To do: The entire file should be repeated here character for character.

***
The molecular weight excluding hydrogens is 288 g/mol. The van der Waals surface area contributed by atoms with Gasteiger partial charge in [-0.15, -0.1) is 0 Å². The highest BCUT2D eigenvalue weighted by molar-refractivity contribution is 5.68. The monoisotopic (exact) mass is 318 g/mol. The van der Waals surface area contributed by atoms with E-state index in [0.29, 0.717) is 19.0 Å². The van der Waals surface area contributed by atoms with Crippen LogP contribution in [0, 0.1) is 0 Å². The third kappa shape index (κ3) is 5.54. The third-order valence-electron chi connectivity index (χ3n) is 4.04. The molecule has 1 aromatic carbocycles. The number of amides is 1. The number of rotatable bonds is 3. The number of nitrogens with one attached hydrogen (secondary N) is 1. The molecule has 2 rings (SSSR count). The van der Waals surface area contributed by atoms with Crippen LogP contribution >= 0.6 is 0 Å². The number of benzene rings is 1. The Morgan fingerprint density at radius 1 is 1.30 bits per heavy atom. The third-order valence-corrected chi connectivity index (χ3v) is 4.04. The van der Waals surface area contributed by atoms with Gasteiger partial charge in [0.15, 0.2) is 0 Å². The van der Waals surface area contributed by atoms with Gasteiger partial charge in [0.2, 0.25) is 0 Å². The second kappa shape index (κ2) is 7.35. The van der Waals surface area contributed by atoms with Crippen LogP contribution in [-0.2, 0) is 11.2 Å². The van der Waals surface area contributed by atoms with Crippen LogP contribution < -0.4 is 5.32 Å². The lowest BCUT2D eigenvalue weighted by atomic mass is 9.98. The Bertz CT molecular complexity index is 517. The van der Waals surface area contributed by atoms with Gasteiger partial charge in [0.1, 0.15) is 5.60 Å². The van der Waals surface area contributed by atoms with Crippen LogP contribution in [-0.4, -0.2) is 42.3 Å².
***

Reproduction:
The molecular weight excluding hydrogens is 288 g/mol. The van der Waals surface area contributed by atoms with Gasteiger partial charge in [-0.15, -0.1) is 0 Å². The highest BCUT2D eigenvalue weighted by molar-refractivity contribution is 5.68. The monoisotopic (exact) mass is 318 g/mol. The van der Waals surface area contributed by atoms with E-state index in [0.29, 0.717) is 19.0 Å². The van der Waals surface area contributed by atoms with Crippen LogP contribution in [0, 0.1) is 0 Å². The third kappa shape index (κ3) is 5.54. The third-order valence-electron chi connectivity index (χ3n) is 4.04. The molecule has 1 aromatic carbocycles. The number of amides is 1. The number of rotatable bonds is 3. The number of nitrogens with one attached hydrogen (secondary N) is 1. The molecule has 2 rings (SSSR count). The van der Waals surface area contributed by atoms with Crippen LogP contribution >= 0.6 is 0 Å². The number of benzene rings is 1. The Morgan fingerprint density at radius 1 is 1.30 bits per heavy atom. The third-order valence-corrected chi connectivity index (χ3v) is 4.04. The van der Waals surface area contributed by atoms with Gasteiger partial charge in [0.15, 0.2) is 0 Å². The van der Waals surface area contributed by atoms with Gasteiger partial charge in [0.2, 0.25) is 0 Å². The second kappa shape index (κ2) is 7.35. The van der Waals surface area contributed by atoms with Crippen LogP contribution in [-0.2, 0) is 11.2 Å². The van der Waals surface area contributed by atoms with Crippen LogP contribution < -0.4 is 5.32 Å². The lowest BCUT2D eigenvalue weighted by atomic mass is 9.98. The Bertz CT molecular complexity index is 517. The van der Waals surface area contributed by atoms with Gasteiger partial charge in [0.1, 0.15) is 5.60 Å². The van der Waals surface area contributed by atoms with Crippen LogP contribution in [-0.4, -0.2) is 42.3 Å².